Visited: Saturday, July 27, 2013 at 12:30 p.m.
When my wife and I first moved to Columbus over ten years ago, we lived in Short North. Back then (oh no, I’m already using phrases like that) there was one coffee shop in the neighborhood: The Coffee Table. We were fortunate to live across the street from it, and oh, it was glorious in the grungiest of ways. Our favorite barista, David, pulled a mean shot of espresso. Over the years, the neighborhood has transformed, the Coffee Table is gone, and a newer generation of shops has taken its place, shops like Cup O Joe, Impero, Travonna. Amongst this new generation are two shops that strike me as fairly similar: One Line Coffee and Mission Coffee. While wallowing in the nostalgia of the Coffee Table days, it’d be easy to pass off both of them as some of those trendier coffee places more on par with a cold art gallery than a cozy coffee shop.
If that’s your initial impression, fine. I can kind of see why. Gone is the era of 1990’s coffee shops with ratty, mis-matched couches. Now is the era of sleeker gathering spaces that focus as much on the coffee-imbibing experience as much as the wireless, I’m-here-to-work mentality.
Mission fits the bill in that it’s established in an old garage space on a side street in Short North. The big part of the front wall is clearly an old garage door converted into a permanent structure. There are wooden tables with heavy, industrial chairs. Bags of available coffee are lined up like gallery entries.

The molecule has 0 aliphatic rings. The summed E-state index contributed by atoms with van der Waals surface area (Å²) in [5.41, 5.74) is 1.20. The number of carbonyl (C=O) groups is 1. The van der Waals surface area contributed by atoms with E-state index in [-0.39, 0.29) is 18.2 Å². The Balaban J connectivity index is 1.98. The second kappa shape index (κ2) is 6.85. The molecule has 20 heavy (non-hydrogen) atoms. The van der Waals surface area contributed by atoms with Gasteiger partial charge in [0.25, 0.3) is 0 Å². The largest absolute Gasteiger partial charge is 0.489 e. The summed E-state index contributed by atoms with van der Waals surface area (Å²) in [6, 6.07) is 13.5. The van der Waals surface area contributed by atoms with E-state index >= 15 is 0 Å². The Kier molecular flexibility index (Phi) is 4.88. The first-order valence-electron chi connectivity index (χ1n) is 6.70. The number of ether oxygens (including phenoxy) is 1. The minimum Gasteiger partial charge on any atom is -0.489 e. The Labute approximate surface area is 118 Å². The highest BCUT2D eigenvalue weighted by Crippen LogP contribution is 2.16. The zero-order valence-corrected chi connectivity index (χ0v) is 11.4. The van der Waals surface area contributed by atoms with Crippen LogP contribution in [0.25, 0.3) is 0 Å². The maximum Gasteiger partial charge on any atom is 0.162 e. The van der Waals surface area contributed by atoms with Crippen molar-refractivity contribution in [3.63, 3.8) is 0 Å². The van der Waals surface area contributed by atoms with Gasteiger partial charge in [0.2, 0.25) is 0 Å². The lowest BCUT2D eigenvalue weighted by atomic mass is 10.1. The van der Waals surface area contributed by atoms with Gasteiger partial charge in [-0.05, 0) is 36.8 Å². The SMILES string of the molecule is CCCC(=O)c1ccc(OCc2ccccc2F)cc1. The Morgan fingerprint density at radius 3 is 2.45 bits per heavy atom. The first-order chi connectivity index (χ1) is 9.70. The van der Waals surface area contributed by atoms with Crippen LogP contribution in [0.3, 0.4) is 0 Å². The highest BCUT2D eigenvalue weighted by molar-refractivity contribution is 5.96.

One could level the accusation that shops like this breed a sort of coffee elitism. If your definition of a coffee shop is essentially a Starbucks drive-through, then I can see why. But what I’ve come to appreciate about places like Mission and One Line is their approachability. If you’re just willing to ask, you’ll find employees who are friendly and eager to explain the various preparations. They want you to love coffee as much as they do. Mission even has a display showcasing the different equipment: French presses, Chemex, V60s, and the like.
If you’ve got the time and the interest, try one of these preparations. They serve straightforward brewed coffee, too – nothing wrong with that – but specialty shops like Mission offer specialties that help you really get to know different roasts. I myself enjoy their pour-overs: these are simple preparations that really unlock the innate flavors in the coffee.
Short North is still a great place for coffee. Sure, the character has changed a bit. Maybe things are a little more polished than they used to be; it’s a microcosm of the neighborhood’s shift overall. But I’m okay with it, if it brings solid coffee options, places to hang out and work, and a chance to learn more about the coffee process overall.